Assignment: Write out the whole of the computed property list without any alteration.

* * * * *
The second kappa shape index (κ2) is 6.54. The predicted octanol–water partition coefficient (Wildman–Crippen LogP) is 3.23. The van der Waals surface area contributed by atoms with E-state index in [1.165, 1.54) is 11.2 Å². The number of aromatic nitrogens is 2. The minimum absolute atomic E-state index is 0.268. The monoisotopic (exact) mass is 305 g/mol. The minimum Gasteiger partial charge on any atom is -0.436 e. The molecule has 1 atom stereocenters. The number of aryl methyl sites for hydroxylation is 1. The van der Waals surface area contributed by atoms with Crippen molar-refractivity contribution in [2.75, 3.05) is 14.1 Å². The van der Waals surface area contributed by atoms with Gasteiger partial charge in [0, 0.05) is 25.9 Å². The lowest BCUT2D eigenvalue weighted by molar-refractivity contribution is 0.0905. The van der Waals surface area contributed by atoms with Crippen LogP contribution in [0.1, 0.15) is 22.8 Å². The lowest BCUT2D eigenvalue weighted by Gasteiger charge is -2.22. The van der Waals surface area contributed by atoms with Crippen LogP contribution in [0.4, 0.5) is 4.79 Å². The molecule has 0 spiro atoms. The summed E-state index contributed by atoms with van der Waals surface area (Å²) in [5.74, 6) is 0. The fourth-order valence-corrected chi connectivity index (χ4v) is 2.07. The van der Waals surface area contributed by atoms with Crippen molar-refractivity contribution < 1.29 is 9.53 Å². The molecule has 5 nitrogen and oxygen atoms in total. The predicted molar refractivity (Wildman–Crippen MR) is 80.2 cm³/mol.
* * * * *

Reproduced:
The second kappa shape index (κ2) is 6.54. The predicted octanol–water partition coefficient (Wildman–Crippen LogP) is 3.23. The van der Waals surface area contributed by atoms with E-state index in [1.165, 1.54) is 11.2 Å². The number of aromatic nitrogens is 2. The minimum absolute atomic E-state index is 0.268. The monoisotopic (exact) mass is 305 g/mol. The minimum Gasteiger partial charge on any atom is -0.436 e. The molecule has 1 atom stereocenters. The number of aryl methyl sites for hydroxylation is 1. The van der Waals surface area contributed by atoms with Crippen molar-refractivity contribution in [2.75, 3.05) is 14.1 Å². The van der Waals surface area contributed by atoms with Gasteiger partial charge in [0, 0.05) is 25.9 Å². The lowest BCUT2D eigenvalue weighted by molar-refractivity contribution is 0.0905. The van der Waals surface area contributed by atoms with Crippen LogP contribution in [0.1, 0.15) is 22.8 Å². The lowest BCUT2D eigenvalue weighted by Gasteiger charge is -2.22. The van der Waals surface area contributed by atoms with Crippen LogP contribution in [0.4, 0.5) is 4.79 Å². The molecule has 0 spiro atoms. The summed E-state index contributed by atoms with van der Waals surface area (Å²) in [5.74, 6) is 0. The fourth-order valence-corrected chi connectivity index (χ4v) is 2.07. The van der Waals surface area contributed by atoms with Crippen molar-refractivity contribution < 1.29 is 9.53 Å². The molecule has 5 nitrogen and oxygen atoms in total. The predicted molar refractivity (Wildman–Crippen MR) is 80.2 cm³/mol.